China media: Two sessions
Papers praise China's "consultative democracy" as officials participate in the country's annual parliamentary sessions.
Dubbed the two sessions, the Chinese People's Political Consultative Conference (CPPCC), which is the country's top national advisory body, opened on Tuesday, and the meeting of the National People's Congress (NPC), the top legislative body, will begin on Thursday.
The sessions, attended by thousands of officials and business leaders, will discuss various issues, including the economic reforms process and this year's targets.
"It is also an opportunity for the world to watch the oriental country," says the Xinhua News Agency.
The agency points out that top officials will unveil the country's 2015 GDP growth target and the defence budget.
It adds that the sessions will also shed light on how Chinese lawmakers respond to regional territorial disputes and other global issues, including the Ukraine crisis and Korean peninsula issue.
The People's Daily says the Tuesday meeting is an important platform for "democratic expressions" as "representatives of the people" come together to provide suggestions to issues concerning the people.
"Democracy is not an ornament, it is not used for display... we must insist that we remain united. This is the most important essence of political consultative democracy," says the front-page editorial.
Another commentary in the daily adds that the "two sessions" will "fully exhibit to the world a form of democracy with 'Chinese characteristics' and will "contribute to the development of political and civilisation of mankind with Chinese wisdom".
According to the Global Times, a total of 945 proposals and ideas were submitted on Monday.
Xu Yaotong, a professor with the Chinese Academy of Governance, tells the paper that the members of the CPPCC "are becoming more active in drafting proposals and participating in social and political affairs".
"The role of the CPPCC has been emphasised by the government and the members' proposals have received more attention," says the pundit.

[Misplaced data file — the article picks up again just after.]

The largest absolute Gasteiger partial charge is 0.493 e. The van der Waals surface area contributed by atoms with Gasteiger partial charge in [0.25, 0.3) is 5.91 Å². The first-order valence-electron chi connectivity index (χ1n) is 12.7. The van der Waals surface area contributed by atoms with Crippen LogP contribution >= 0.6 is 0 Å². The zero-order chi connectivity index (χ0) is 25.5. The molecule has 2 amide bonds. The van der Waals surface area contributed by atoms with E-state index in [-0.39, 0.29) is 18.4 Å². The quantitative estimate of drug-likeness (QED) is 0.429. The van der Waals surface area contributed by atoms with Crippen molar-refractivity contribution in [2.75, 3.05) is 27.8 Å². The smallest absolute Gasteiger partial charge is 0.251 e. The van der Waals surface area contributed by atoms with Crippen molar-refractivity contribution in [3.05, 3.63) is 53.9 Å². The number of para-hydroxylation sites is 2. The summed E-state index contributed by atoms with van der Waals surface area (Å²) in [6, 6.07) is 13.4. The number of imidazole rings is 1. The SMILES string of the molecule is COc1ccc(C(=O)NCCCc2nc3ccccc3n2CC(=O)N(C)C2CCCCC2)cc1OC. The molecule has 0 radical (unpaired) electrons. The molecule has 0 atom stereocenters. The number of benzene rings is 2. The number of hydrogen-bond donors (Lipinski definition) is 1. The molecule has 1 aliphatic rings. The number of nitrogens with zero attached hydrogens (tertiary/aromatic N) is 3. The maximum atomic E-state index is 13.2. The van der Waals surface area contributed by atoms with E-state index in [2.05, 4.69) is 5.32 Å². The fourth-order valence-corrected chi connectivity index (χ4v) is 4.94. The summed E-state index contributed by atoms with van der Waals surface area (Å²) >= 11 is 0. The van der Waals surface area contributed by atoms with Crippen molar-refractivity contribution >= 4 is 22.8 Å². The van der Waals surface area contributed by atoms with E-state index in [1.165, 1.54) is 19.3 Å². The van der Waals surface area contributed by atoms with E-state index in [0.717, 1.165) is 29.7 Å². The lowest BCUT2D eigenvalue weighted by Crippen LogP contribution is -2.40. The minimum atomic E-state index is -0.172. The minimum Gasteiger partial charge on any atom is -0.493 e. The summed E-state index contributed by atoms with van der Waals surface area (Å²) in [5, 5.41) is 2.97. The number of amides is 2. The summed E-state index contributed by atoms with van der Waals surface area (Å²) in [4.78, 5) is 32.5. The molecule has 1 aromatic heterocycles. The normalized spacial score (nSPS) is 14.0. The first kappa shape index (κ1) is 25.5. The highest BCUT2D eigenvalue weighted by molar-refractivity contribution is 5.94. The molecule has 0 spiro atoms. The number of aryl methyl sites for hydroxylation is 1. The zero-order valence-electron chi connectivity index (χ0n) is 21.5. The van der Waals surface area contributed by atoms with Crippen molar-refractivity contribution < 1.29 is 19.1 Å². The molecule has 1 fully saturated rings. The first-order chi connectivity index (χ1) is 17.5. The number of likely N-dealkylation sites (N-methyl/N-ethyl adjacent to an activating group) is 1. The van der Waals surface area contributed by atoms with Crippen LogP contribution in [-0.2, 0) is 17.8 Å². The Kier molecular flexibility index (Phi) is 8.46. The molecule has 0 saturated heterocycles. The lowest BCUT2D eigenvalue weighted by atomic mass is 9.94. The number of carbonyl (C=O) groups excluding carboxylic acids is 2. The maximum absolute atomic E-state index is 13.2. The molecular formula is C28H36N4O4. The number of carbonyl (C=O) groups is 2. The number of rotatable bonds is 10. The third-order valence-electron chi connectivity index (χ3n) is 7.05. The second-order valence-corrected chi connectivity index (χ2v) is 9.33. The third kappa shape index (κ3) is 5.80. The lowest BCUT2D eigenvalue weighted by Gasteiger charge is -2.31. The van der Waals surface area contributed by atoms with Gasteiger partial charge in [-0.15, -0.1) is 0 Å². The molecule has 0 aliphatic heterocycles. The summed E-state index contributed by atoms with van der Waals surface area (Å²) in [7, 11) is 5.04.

Meanwhile, papers also shine a spotlight on the government's anti-corruption efforts.
An opinion piece in the Beijing Times anticipates that the fight against corruption will continue to be one of the main themes of the meetings.
Echoing similar views, the Beijing News describes the upcoming meetings as "a cleaner one" because several corrupt officials have been arrested or suspended since last year.
And finally, papers warn protesters in Hong Kong against promoting "separatist agenda" after clashes broke out on Sunday in a suburban town near the border with China.
The protesters were angry with the so-called parallel traders from China for exploiting visa rules to buy goods in Hong Kong to sell at a profit across the border.
The China Daily says the protesters were seeking independence for Hong Kong "under the guise" of the protests against the traders.
"These moves, apparently designed to foster hatred between locals and mainland residents, appear to be part of a separatist agenda promoting the illusionary idea of 'Hong Kong's independence'," notes the editorial.
However, it states that such an attempt will be "futile" as it will "only lead the city to a political and economic dead-end".
Noting that the "anti-parallel trading" protests have turned into an anti-mainlanders campaign, the overseas edition of the People's Daily warns that Hong Kong will face "long-term economic consequences" if the city continues to display hostility towards mainland tourists.